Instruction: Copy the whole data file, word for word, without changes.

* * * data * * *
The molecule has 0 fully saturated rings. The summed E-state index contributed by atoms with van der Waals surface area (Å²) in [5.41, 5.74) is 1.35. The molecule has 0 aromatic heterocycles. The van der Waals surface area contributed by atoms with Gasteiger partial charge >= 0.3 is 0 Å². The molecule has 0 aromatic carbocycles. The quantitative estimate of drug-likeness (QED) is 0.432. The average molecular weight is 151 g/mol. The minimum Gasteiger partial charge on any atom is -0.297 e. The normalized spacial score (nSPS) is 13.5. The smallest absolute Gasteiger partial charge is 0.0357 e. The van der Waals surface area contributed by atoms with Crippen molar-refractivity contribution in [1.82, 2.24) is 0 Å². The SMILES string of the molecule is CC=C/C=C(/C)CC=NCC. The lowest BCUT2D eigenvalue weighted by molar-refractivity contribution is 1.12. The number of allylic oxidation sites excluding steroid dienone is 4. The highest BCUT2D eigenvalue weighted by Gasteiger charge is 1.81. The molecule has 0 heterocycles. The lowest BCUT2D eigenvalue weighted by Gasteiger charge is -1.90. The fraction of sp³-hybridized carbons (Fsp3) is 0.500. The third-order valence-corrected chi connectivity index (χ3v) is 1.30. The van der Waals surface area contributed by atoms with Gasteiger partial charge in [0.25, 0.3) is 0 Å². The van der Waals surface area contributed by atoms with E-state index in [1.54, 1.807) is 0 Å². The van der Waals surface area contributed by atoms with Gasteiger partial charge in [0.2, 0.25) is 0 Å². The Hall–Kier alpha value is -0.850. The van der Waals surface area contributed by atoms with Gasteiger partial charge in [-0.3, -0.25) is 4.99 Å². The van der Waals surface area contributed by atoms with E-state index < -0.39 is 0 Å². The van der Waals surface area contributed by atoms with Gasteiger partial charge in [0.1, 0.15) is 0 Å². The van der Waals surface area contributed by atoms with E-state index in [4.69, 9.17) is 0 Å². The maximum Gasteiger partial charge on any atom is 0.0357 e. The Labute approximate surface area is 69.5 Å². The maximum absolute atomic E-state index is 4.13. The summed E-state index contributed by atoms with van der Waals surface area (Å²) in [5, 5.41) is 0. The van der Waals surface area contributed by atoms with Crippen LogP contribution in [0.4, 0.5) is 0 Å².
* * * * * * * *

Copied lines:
The molecule has 0 fully saturated rings. The summed E-state index contributed by atoms with van der Waals surface area (Å²) in [5.41, 5.74) is 1.35. The molecule has 0 aromatic heterocycles. The van der Waals surface area contributed by atoms with Gasteiger partial charge >= 0.3 is 0 Å². The molecule has 0 aromatic carbocycles. The quantitative estimate of drug-likeness (QED) is 0.432. The average molecular weight is 151 g/mol. The minimum Gasteiger partial charge on any atom is -0.297 e. The normalized spacial score (nSPS) is 13.5. The smallest absolute Gasteiger partial charge is 0.0357 e. The van der Waals surface area contributed by atoms with Crippen molar-refractivity contribution in [1.82, 2.24) is 0 Å². The SMILES string of the molecule is CC=C/C=C(/C)CC=NCC. The lowest BCUT2D eigenvalue weighted by molar-refractivity contribution is 1.12. The number of allylic oxidation sites excluding steroid dienone is 4. The highest BCUT2D eigenvalue weighted by Gasteiger charge is 1.81. The molecule has 0 heterocycles. The lowest BCUT2D eigenvalue weighted by Gasteiger charge is -1.90. The fraction of sp³-hybridized carbons (Fsp3) is 0.500. The third-order valence-corrected chi connectivity index (χ3v) is 1.30. The van der Waals surface area contributed by atoms with Gasteiger partial charge in [0.25, 0.3) is 0 Å². The van der Waals surface area contributed by atoms with E-state index in [1.54, 1.807) is 0 Å². The van der Waals surface area contributed by atoms with Gasteiger partial charge in [0.2, 0.25) is 0 Å². The Hall–Kier alpha value is -0.850. The van der Waals surface area contributed by atoms with Gasteiger partial charge in [-0.3, -0.25) is 4.99 Å². The van der Waals surface area contributed by atoms with E-state index < -0.39 is 0 Å². The van der Waals surface area contributed by atoms with Gasteiger partial charge in [0.1, 0.15) is 0 Å². The van der Waals surface area contributed by atoms with E-state index in [4.69, 9.17) is 0 Å². The maximum Gasteiger partial charge on any atom is 0.0357 e. The Labute approximate surface area is 69.5 Å². The maximum absolute atomic E-state index is 4.13. The summed E-state index contributed by atoms with van der Waals surface area (Å²) in [5, 5.41) is 0. The van der Waals surface area contributed by atoms with Crippen LogP contribution in [0.4, 0.5) is 0 Å².